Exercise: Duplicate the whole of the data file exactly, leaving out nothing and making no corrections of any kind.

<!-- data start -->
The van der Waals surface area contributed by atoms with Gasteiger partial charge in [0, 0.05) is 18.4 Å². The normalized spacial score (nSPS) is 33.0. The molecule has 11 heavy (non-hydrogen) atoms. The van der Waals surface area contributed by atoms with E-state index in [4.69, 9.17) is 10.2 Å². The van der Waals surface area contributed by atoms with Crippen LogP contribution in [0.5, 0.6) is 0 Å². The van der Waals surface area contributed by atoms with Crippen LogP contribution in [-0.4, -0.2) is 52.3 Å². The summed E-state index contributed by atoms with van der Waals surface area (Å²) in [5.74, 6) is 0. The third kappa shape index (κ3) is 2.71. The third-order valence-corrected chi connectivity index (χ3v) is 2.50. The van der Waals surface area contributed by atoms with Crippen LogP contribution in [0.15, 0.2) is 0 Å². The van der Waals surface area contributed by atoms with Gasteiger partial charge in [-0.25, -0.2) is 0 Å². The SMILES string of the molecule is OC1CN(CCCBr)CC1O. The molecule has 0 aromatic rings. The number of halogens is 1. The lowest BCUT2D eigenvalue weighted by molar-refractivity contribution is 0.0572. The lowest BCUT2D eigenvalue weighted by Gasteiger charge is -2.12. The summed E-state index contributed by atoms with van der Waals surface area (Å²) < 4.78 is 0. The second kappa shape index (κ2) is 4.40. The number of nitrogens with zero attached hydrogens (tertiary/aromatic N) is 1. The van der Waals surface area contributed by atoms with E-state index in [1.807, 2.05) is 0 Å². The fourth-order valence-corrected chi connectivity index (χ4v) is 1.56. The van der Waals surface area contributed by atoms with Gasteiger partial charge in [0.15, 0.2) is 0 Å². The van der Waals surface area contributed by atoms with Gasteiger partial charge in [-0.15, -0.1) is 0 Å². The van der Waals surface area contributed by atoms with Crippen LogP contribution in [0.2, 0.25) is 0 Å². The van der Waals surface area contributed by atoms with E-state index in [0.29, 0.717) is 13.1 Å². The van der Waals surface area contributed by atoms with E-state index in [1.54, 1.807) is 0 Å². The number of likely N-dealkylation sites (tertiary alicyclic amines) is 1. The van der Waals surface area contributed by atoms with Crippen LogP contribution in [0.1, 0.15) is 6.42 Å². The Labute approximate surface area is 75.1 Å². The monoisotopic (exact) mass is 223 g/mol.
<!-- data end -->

The van der Waals surface area contributed by atoms with Gasteiger partial charge in [0, 0.05) is 18.4 Å². The normalized spacial score (nSPS) is 33.0. The molecule has 11 heavy (non-hydrogen) atoms. The van der Waals surface area contributed by atoms with E-state index in [4.69, 9.17) is 10.2 Å². The van der Waals surface area contributed by atoms with Crippen LogP contribution in [0.5, 0.6) is 0 Å². The van der Waals surface area contributed by atoms with Crippen LogP contribution in [-0.4, -0.2) is 52.3 Å². The summed E-state index contributed by atoms with van der Waals surface area (Å²) in [5.74, 6) is 0. The third kappa shape index (κ3) is 2.71. The third-order valence-corrected chi connectivity index (χ3v) is 2.50. The van der Waals surface area contributed by atoms with Crippen LogP contribution in [0.15, 0.2) is 0 Å². The van der Waals surface area contributed by atoms with Gasteiger partial charge in [-0.25, -0.2) is 0 Å². The SMILES string of the molecule is OC1CN(CCCBr)CC1O. The molecule has 0 aromatic rings. The number of halogens is 1. The lowest BCUT2D eigenvalue weighted by molar-refractivity contribution is 0.0572. The lowest BCUT2D eigenvalue weighted by Gasteiger charge is -2.12. The summed E-state index contributed by atoms with van der Waals surface area (Å²) < 4.78 is 0. The second kappa shape index (κ2) is 4.40. The number of nitrogens with zero attached hydrogens (tertiary/aromatic N) is 1. The van der Waals surface area contributed by atoms with E-state index in [1.807, 2.05) is 0 Å². The fourth-order valence-corrected chi connectivity index (χ4v) is 1.56. The van der Waals surface area contributed by atoms with Gasteiger partial charge in [0.15, 0.2) is 0 Å². The van der Waals surface area contributed by atoms with Gasteiger partial charge in [-0.15, -0.1) is 0 Å². The van der Waals surface area contributed by atoms with Crippen LogP contribution in [0.2, 0.25) is 0 Å². The van der Waals surface area contributed by atoms with E-state index in [0.29, 0.717) is 13.1 Å². The van der Waals surface area contributed by atoms with E-state index in [1.54, 1.807) is 0 Å². The number of likely N-dealkylation sites (tertiary alicyclic amines) is 1. The van der Waals surface area contributed by atoms with Crippen LogP contribution in [0.1, 0.15) is 6.42 Å². The Labute approximate surface area is 75.1 Å². The monoisotopic (exact) mass is 223 g/mol.